Decide what not to do. It may not be easy to say “no”, but sometimes it is the best solution.
To keep your product backlog manageable, it’s best to follow these simple tips:
- Review the backlog periodically
- Delete items you’ll never do
- Keep items you are not ready for off the backlog
- Do not add tasks unless you plan to do them soon
- Always prioritize
3. Visualize a timeline
A simple but powerful timeline is the best way to visualize the overall strategy for your product. We can consider the timeline the “basement” of successful backlog management. There are many helpful tools for visualizing timelines.
4. Improve collaboration
Successful backlog management means consistent and frequent collaboration between product managers and the development team. To help get you prepped for this, check out our essential tips on people skills for product owners.
Encourage your team to participate in backlog discussions, and ask questions. This will increase their understanding, increase the buy-in of everyone, and ultimately lead to clearer requirements.
5. Keep stakeholders updated
A product owner is a key stakeholder and should provide backlog transparency to all other stakeholders.
This allows stakeholders to review the latest updates, current status and provide useful feedback.
6. Arrange grooming meetings regularly
Regular grooming (refinement) meetings help to keep your product backlog healthy. Grooming is critical as it increases the chances of creating a product that adds real value to the users.
What is backlog grooming?
Any product, like a person, requires attention and care. To achieve this, product owners and teams should always keep the backlog “clean” and optimized. Backlog grooming should be a permanent event based on in-depth analysis and clear action.
During the refinement, you can add details, estimates, and prioritization to the product items. This requires collaborative work between the product owner and developers. The product backlog is built based on discussion rather than documentation. The grooming should not cover more than 10% of the working time of developers.
The main goal is to discuss the current backlog, determine and discuss possible optimization. During the refinement, you can:
- Write new user stories
- Re-prioritize tasks
- Delete irrelevant user stories
- Add new features, set new priorities
- Improve the priorities of previously described user stories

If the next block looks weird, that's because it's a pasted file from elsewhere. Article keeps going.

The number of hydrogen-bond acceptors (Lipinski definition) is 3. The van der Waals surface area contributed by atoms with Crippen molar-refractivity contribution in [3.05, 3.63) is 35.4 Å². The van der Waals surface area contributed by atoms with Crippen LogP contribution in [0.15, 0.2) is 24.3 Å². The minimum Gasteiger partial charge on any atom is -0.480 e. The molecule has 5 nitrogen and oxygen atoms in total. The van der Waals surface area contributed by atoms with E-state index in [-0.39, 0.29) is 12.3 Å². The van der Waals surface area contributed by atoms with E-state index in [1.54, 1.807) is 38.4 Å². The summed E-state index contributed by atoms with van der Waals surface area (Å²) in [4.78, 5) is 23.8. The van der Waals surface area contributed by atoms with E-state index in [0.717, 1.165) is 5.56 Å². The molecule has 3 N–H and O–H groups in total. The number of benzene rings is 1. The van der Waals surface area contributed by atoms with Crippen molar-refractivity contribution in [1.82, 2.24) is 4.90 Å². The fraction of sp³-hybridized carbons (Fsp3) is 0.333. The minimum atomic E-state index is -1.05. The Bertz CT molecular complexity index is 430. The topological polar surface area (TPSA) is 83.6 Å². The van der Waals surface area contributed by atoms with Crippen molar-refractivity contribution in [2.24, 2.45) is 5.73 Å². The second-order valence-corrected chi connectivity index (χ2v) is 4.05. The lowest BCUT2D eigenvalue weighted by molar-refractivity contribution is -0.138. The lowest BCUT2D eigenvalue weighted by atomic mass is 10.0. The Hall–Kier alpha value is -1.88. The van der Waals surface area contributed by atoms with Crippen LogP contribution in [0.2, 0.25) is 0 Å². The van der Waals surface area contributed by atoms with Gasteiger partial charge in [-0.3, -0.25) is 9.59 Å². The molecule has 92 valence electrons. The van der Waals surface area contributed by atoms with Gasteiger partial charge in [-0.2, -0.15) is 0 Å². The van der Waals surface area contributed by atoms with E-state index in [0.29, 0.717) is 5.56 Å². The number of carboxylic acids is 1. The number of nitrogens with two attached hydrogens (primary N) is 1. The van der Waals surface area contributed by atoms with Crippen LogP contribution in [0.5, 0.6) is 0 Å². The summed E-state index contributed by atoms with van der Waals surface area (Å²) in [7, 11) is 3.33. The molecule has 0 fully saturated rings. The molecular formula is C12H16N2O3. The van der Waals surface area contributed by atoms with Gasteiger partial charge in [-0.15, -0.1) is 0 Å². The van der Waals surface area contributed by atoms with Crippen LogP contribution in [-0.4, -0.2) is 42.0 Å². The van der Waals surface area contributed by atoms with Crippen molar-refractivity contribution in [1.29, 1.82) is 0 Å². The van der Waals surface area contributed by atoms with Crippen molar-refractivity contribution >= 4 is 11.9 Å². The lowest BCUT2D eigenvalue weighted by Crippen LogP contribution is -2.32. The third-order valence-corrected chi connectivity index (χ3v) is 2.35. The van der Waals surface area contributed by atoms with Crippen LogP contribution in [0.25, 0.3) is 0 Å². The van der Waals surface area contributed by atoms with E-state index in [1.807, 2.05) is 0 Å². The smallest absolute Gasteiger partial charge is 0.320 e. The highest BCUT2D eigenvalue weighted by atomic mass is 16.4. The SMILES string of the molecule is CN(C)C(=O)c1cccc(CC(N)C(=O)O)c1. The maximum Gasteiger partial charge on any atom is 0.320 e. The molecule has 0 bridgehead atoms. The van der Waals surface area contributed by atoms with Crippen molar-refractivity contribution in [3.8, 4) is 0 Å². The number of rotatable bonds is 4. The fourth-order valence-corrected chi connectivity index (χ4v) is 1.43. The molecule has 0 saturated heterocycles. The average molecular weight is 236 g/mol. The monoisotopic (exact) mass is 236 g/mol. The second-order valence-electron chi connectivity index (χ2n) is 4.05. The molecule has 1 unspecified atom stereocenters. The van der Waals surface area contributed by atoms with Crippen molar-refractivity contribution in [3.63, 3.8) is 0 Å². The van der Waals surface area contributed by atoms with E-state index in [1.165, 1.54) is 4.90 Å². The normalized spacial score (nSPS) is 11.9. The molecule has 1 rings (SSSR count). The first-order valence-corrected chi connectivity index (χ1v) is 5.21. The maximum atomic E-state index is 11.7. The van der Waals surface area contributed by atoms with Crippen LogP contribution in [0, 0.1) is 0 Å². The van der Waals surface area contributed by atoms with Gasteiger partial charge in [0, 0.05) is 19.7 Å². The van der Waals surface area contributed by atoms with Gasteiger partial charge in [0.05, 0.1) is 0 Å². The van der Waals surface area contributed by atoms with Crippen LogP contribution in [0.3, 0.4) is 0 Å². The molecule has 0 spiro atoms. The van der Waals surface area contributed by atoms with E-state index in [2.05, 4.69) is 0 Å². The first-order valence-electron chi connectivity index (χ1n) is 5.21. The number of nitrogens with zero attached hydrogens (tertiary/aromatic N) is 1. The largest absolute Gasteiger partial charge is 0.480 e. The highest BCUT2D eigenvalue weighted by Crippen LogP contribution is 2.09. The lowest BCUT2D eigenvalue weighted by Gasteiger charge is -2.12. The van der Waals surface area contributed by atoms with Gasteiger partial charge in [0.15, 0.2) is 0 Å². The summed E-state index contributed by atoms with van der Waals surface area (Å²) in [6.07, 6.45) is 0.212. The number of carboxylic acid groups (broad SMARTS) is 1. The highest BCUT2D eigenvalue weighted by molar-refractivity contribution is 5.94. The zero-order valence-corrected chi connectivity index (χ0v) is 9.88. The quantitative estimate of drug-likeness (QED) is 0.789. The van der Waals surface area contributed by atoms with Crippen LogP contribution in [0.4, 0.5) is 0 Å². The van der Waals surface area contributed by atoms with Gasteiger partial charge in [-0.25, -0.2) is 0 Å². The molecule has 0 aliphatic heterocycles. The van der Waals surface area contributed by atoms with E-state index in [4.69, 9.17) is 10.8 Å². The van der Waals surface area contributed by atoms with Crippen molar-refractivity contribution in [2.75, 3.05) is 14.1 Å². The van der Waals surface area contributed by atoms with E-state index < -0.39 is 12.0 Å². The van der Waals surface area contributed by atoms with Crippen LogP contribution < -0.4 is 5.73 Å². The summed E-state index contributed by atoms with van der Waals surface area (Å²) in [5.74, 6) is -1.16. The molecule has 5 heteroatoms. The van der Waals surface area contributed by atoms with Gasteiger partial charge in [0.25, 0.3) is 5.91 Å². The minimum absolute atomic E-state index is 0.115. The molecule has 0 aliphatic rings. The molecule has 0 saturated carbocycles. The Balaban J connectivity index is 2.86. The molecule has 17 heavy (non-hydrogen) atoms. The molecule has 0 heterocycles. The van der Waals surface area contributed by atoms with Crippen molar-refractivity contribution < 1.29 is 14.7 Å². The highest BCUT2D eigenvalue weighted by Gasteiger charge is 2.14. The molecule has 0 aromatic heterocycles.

- Break down user stories into smaller ones
- Revise testing criteria
- Analyze time and individual assessments
- Adjust estimates, etc.
7. Look beyond user stories
Although user stories are key, they may not be enough. Pay attention to the nonfunctional qualities of the product, user interaction, and the interfaces and try to represent them in the backlog.
8. Review the timeline
Review and adjust it regularly. Changes are likely to occur frequently. Try to update the timeline every 3 weeks to every 3 months, depending on your own release cycles.
9. Set priorities
Prioritization is the key point in backlog management and should be clearly aligned with the mutually agreed upon product vision and KPIs.
Available prioritization methodologies and popular frameworks will assist you in ordering the ideas and plan iterations more easily. The Value vs Efforts matrix is a great tool.
Comparing the combination of Value and Efforts in each task, you’ll prioritize the tasks better and choose the most important of them for development.
10. Visualize it
Hopefully, there are no fans of using a paper-based backlog on the wall among our readers. Nowadays, there are many smart ready solutions for visualizing prioritization and product backlog management.
Multifunctional product management software will alert you when the backlog is becoming too big. Here’s how it can be visualized with the help of a smart PM platform, Hygger.io:
No matter what product or service is being developed, backlog optimization is an integral part of management functionality.
Professional product owners can better manage a backlog following our easy tips, in collaboration with their product manager, and with the help of professional backlog management tools. With this approach, you can change managing your product backlog from a routine process into a pleasant process.
What is your experience with product backlog management? Feel free to share your insights : )
About the Author
Product Marketing at Hygger.io – all-in-one product management platform for growing companies.